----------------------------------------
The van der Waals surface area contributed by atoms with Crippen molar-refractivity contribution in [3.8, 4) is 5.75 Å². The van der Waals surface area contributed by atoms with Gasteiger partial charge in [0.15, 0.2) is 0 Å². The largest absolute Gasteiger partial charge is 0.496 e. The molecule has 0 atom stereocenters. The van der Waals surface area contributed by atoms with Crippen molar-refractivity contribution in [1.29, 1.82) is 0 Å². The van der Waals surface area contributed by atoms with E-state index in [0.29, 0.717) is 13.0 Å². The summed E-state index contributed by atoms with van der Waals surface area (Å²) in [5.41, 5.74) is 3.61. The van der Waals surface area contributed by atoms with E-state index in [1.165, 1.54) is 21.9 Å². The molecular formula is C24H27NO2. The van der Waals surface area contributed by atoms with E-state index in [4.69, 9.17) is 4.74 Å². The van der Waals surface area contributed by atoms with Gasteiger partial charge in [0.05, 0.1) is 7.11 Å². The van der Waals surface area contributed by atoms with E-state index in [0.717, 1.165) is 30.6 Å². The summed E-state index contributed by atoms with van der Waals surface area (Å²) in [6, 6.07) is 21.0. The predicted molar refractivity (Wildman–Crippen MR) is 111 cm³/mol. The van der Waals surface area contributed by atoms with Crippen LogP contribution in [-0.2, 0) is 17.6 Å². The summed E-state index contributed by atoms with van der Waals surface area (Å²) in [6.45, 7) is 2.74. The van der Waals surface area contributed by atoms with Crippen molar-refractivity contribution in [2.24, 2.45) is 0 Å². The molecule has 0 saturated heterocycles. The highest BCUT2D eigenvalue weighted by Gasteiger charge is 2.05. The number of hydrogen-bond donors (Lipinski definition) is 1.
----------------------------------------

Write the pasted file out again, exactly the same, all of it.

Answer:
The van der Waals surface area contributed by atoms with Crippen molar-refractivity contribution in [3.8, 4) is 5.75 Å². The van der Waals surface area contributed by atoms with Gasteiger partial charge in [0.15, 0.2) is 0 Å². The largest absolute Gasteiger partial charge is 0.496 e. The molecule has 0 atom stereocenters. The van der Waals surface area contributed by atoms with Crippen molar-refractivity contribution in [1.29, 1.82) is 0 Å². The van der Waals surface area contributed by atoms with E-state index in [0.29, 0.717) is 13.0 Å². The summed E-state index contributed by atoms with van der Waals surface area (Å²) in [5.41, 5.74) is 3.61. The van der Waals surface area contributed by atoms with E-state index in [1.165, 1.54) is 21.9 Å². The molecular formula is C24H27NO2. The van der Waals surface area contributed by atoms with E-state index in [4.69, 9.17) is 4.74 Å². The van der Waals surface area contributed by atoms with Gasteiger partial charge in [0.05, 0.1) is 7.11 Å². The van der Waals surface area contributed by atoms with E-state index in [0.717, 1.165) is 30.6 Å². The summed E-state index contributed by atoms with van der Waals surface area (Å²) in [6, 6.07) is 21.0. The predicted molar refractivity (Wildman–Crippen MR) is 111 cm³/mol. The van der Waals surface area contributed by atoms with Crippen LogP contribution in [-0.2, 0) is 17.6 Å². The summed E-state index contributed by atoms with van der Waals surface area (Å²) in [6.45, 7) is 2.74. The van der Waals surface area contributed by atoms with Crippen molar-refractivity contribution in [2.24, 2.45) is 0 Å². The molecule has 0 saturated heterocycles. The highest BCUT2D eigenvalue weighted by Gasteiger charge is 2.05. The number of hydrogen-bond donors (Lipinski definition) is 1.